The way I opted to cope was to spend every waking hour that we were together with MaryAlice literally attached to my person, thereby freeing up at least one arm — two if I bothered with some kind of babywearing apparatus — to coddle Stuart into submission. (My proprietary technique involved equal parts Kiki’s Delivery Service and Dum Dum Pops). I affectionately thought of MaryAlice as my little piece of luggage. Not like some mildewy nylon gym tote. Maybe … a vintage, bubblegum pink train case. There. Suitably cute?
The take-away lesson from Round One of my experiment in parenting was this, written on Mother’s Day in 2007: “Being a mother to an infant is a little bit like caring for the world’s most exotic, demanding, and time-consuming pet. A pet you feed with your boobs.” I arrived at this conclusion in the otherwise-fruitless wake of my obsession with trying to articulate, in hard-and-fast terms, trying to apply meaning to, the miasma of emotions that overtakes one’s sense of reality when contending with a colicky baby whose interests are limited to emitting raptor-like shrieks and staring at ceiling fans (while his dislikes include kisses and … kisses). “All you have to do is love him,” I remember a nurse telling me shortly after Stuart was born. I mean, I knew there was the implied addendum, “… and feed and clothe and bathe him.” Still, I was incredulous. That’s all? Like, all-all?
Without rehashing the bumps in my road to acceptance of this nurse’s guidance, I can say that, by the time MaryAlice arrived, I was a true believer. And, thusly, MaryAlice was transformed into the living, breathing equivalent of an overnight bag. Her demeanor definitely helped seal the deal. I can’t say whether she was so calm and tolerant and content to observe her surroundings because I treated her like an exceptionally precious appendage, or whether her general agreeableness just cemented my faith in this approach. Whatever the case, it was “no harm, no foul” as far as I was concerned.
Same goes for Stuart and those suckers. He “passed” his first dental exam with flying colors!
(Okay. Maybe I do feel a little guilty about that one).
Except, even as MaryAlice was, by all appearances, blithely thriving, it was hard for me to let go of the equation of, say … highlighting meaningful lines in Wislawa Szymborska poems and poring over pediatric malady-of-the-day web sites … with Caring. With Love. It still is, sometimes.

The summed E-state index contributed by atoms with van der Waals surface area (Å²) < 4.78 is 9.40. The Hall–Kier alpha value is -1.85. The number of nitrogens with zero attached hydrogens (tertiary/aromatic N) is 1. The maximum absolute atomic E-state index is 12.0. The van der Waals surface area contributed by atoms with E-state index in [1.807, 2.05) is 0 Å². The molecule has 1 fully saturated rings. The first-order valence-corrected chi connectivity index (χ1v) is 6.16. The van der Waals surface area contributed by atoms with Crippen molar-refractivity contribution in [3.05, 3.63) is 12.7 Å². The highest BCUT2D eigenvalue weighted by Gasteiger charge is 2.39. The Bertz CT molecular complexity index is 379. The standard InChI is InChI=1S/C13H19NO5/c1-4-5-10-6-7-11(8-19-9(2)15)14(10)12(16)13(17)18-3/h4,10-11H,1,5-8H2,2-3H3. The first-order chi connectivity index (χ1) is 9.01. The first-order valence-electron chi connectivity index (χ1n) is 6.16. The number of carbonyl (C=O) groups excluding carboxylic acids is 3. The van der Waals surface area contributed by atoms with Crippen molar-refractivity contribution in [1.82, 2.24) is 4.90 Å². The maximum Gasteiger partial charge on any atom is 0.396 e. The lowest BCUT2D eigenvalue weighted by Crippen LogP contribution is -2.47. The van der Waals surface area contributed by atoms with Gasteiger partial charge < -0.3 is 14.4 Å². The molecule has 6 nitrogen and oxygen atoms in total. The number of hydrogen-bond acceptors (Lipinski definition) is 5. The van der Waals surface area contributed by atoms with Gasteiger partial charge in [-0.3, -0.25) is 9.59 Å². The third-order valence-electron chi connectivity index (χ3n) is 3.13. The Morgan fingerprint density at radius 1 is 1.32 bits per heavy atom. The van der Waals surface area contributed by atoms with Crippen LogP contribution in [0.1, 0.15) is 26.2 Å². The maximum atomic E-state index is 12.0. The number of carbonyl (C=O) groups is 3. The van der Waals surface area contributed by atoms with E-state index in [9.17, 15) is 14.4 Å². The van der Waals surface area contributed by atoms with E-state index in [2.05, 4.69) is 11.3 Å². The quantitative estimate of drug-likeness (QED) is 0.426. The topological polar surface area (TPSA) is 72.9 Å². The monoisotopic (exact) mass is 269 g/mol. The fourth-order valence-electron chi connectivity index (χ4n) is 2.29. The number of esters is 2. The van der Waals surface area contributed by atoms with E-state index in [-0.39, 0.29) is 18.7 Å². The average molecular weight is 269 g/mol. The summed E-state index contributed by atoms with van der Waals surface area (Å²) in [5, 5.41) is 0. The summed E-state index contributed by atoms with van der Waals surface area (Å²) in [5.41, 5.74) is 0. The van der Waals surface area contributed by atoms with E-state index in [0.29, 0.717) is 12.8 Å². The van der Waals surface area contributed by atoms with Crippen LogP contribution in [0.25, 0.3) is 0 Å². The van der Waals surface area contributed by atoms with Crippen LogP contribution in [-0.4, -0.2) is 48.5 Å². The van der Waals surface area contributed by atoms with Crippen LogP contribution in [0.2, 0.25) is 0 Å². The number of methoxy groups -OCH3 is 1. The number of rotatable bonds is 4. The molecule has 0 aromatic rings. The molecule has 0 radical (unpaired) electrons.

For example, the other week, the discussion in an online forum for parents of toddlers born around the same time as MaryAlice turned to milestones. Among the accomplishments one of the moms on this forum cited, with regard to her 22-month-old, were possessing a 200-word vocabulary, being able to count to ten, and knowing the alphabet.
MaryAlice … is not there. She doesn’t know the alphabet (this in spite of my mom’s claims that I could recite the alphabet at 15 months. I’m still incredulous). She can count to two. I have no idea about the size of her vocabulary, but I do know that her favorite words are “awesome,” “dude,” “poop,” and, uh, “damnit.”
So, yes. She’s not there.
A part of me worries that the reason she isn’t is that we don’t “do” milestones anymore. Sure, they’ve all happened so far, in spite of our non-effort: some probably slightly behind schedule, some probably slightly ahead of schedule. We just don’t pay much attention or give a lot of credence to the standard timeline. (Whereas, again, if Stuart wasn’t tracking lateral motion at two months on the dot, my fingers were itching to dial the pediatric triage nurse line).
The informal measuring stick I try to use, with regard to milestones, assesses the whys rather than the whats. Look at it this way: being able to name colors isn’t really about being able to name colors — it’s a touchstone to indicate how the brain is processing visual information. If a child is able to demonstrate this ability in other, general ways, why let yourself get bogged down in the specifics? Does being “behind the curve” portend some kind of functional difficulty for the child, or does the child have all the skills they need to exist, happily and safely, within their environment? (And, piggybacking on the latter part of that question: If not, is it the environment that needs changing instead of the child?).
When I apply these criteria, MaryAlice is doing just fine.
The temptation I need to avoid, then, is using my children’s milestones as benchmarks of my own success as a parent. I have some control freak-y tendencies (a fact that has been reinforced in this very post!). I have wished, at times, for a manual that dictated “Practice A” + “Practice B” = “You win at parenting!”
We’re dealing with the virtually limitless variables — “unknown unknowns,” to quote (gulp!) Donald Rumsfeld — that are kind of integral to … well, the beauty of the human experience. Paraphrasing a friend’s observation: “I can make parenting choices that I know to be healthier for her, based on empirical evidence. But there’s no guarantee that it will make her a smarter or more accomplished person.” (And, tangentially, “smarter” and “more accomplished” don’t mean “better,” either).
It’s hard work, this intellectualizing my way out of the fear that I’ve ruined my daughter.
Of course, in the time I spent hatching this argument, I could have been grilling her with vocabulary-building flashcards.
We’ll reach 200 words yet. Damnit.